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REVIEW: A Place Called Home by Jo Goodman

Dear Ms. Goodman:

I am a huge fan of your work and there is rarely a book in your bibliography I haven’t responded favorably to.  I’ve even lamented about the fact that your work doesn’t seem to be getting the proper attention.  I am also a fan of the langourous fashion in which some of your books unspool, like a beautifully crafted scroll slowly unwinding.

A Place Called Home	Jo GoodmanHowever A Place Called Home takes langourous storytelling to new levels and the unwinding was so slow that I felt like I had only moved a few millimeters after 100 pages.  Mitchell Baker and Thea Wyndham are thrown together when their friends die and leave them the guardians of three children.  Neither Mitch or Thea want to be the parents.  Mitch is close to proposing to his girlfriend and Thea is engaged to a wealthy older man.  Mitch proposes a shared custodial situation whereas Thea wants to visit.  Thea resists heavily and Mitch reluctantly agrees to be the primary care provider.

Mitchell and Thea have been pushed together several times by their friends but neither bit.  However, Thea hasn’t been immune to Mitch.  She’s always been uncomfortable around him because her attraction to him made her uncomfortable.

Mitch’s relationship with his girlfriend, Gina, is strained when he takes on three children. He doesn’t have time to date her or bed her.  Thea begins to reexamine her relationship with her fiance Joel. She doesn’t love him and likely he doesn’t love her but they are comfortable together.

In many ways, I felt that this was more mainstream fiction than romance because the focus isn’t the relationship between Mitch and Thea but their coping with becoming unexpected parents and growing into responsibilities they weren’t prepared for.  For Mitch, there is no longer any sleeping in, there is dealing with a depressed and distraught preteen eleven year old girl and twin boys.  No longer thinking of himself first and everyone else second. No sexy Gina in his bed.  Mitch learns how to be a dad in a matter of days and weeks instead of years.  For Thea it is just coping and coming to terms with her secret (why this was hidden for so long is a mystery to me and I think aided the unreasonably slow unwinding of the story).  Thea perhaps because of her problems is more understanding and more patient than Mitch and thus turns out to be more adept at parenting than Mitch.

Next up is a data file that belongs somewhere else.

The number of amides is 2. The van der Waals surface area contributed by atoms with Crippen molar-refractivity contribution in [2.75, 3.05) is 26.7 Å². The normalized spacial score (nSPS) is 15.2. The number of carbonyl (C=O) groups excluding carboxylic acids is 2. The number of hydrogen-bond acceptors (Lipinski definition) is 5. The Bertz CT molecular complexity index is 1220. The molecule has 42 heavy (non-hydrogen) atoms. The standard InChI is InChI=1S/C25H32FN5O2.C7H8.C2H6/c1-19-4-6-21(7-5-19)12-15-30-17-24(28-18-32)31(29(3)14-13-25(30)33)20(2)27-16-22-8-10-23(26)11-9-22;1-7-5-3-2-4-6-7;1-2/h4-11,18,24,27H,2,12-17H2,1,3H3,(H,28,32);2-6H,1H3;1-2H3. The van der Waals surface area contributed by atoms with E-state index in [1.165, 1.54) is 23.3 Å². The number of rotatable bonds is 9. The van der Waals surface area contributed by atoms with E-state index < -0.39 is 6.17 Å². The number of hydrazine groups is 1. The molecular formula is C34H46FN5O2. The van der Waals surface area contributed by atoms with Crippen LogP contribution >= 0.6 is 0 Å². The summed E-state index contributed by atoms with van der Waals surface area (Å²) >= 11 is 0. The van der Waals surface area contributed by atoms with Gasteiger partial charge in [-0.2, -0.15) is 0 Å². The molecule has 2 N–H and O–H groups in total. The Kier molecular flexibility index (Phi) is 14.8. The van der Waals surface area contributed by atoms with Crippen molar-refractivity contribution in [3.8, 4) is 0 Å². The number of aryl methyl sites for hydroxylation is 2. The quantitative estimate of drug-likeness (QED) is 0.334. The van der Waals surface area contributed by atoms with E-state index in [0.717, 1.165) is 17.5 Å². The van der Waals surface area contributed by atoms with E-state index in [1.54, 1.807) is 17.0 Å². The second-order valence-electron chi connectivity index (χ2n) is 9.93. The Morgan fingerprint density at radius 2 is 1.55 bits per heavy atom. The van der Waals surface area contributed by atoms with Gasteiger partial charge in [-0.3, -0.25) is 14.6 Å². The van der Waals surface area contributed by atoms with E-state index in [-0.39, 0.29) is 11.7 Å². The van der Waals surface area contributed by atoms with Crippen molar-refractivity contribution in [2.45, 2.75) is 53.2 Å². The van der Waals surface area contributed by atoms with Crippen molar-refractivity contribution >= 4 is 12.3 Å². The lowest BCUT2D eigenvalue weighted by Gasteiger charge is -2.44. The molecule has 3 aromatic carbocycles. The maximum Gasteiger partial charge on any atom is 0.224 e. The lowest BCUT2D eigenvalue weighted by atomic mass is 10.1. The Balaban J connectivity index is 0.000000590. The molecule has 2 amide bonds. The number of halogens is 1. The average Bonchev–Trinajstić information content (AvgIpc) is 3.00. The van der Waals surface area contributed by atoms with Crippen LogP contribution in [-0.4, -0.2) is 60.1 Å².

The story starts picking up speed around page 100 or so and honestly if I hadn’t been a fan of your work in the past, I doubt I would have made it this far.  The dialogue of the story is smart and the emotions are strong and thoughtful.

“I’m apologizing.  Again.”

Thea smiled. “I’m not keeping score.”

“Good.”

“Not on the number of apologies,” she said. “I like to judge them in terms of form and contrition.”

“How’d I do?”

“Not bad. I give it a seven.”

He laughed. “I hope that’s on a ten scale. I lost points for my late delivery, didn’t I?”

She nodded.  “You appeared properly abashed but there was a certain lack of responsibility in your language.”

Max and Thea’s respect for each other deepens, bonded by their loss and gain and their new mistakes and triumphs.  The attraction that likely simmered between them for ten years is given full release.

Yet the ending was so conventional, particularly as it relates to the jilted fiances.  How Harlequin, I thought (no offense Harlequin).  Then there was the triteness associated with some of the sexual situations (Thea had never been able to orgasm with someone before Mitch).

Thea is a complicated heroine and one not written about often. I recall a Kathleen Gilles Seidel book featuring a country singer who had a pill problem but female protagonists don’t often have these types of problems.  From the outside Thea may have looked perfect. Gina, Mitch’s girlfriend, envied Thea’s glossy perfection but the Thea that the readers know is a tentative, scared, and uneasy person who is so afraid to love anyone who she thinks she could hurt that she copes by staying away.  Both Thea and Mitch were  portrayed as flawed and vulnerable, both learning to be  better than even their own expectations. In the end, despite my problems in the beginning, it was a charming romance. Too bad about the slow pacing and the triteness of some of the plot points.  C+

Best regards,

Jane

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Jane Litte is the founder of Dear Author, a lawyer, and a lover of pencil skirts. She spends her downtime reading romances and writing about them. Her TBR pile is much larger than the one shown in the picture and not as pretty. You can reach Jane by email at jane @ dearauthor dot com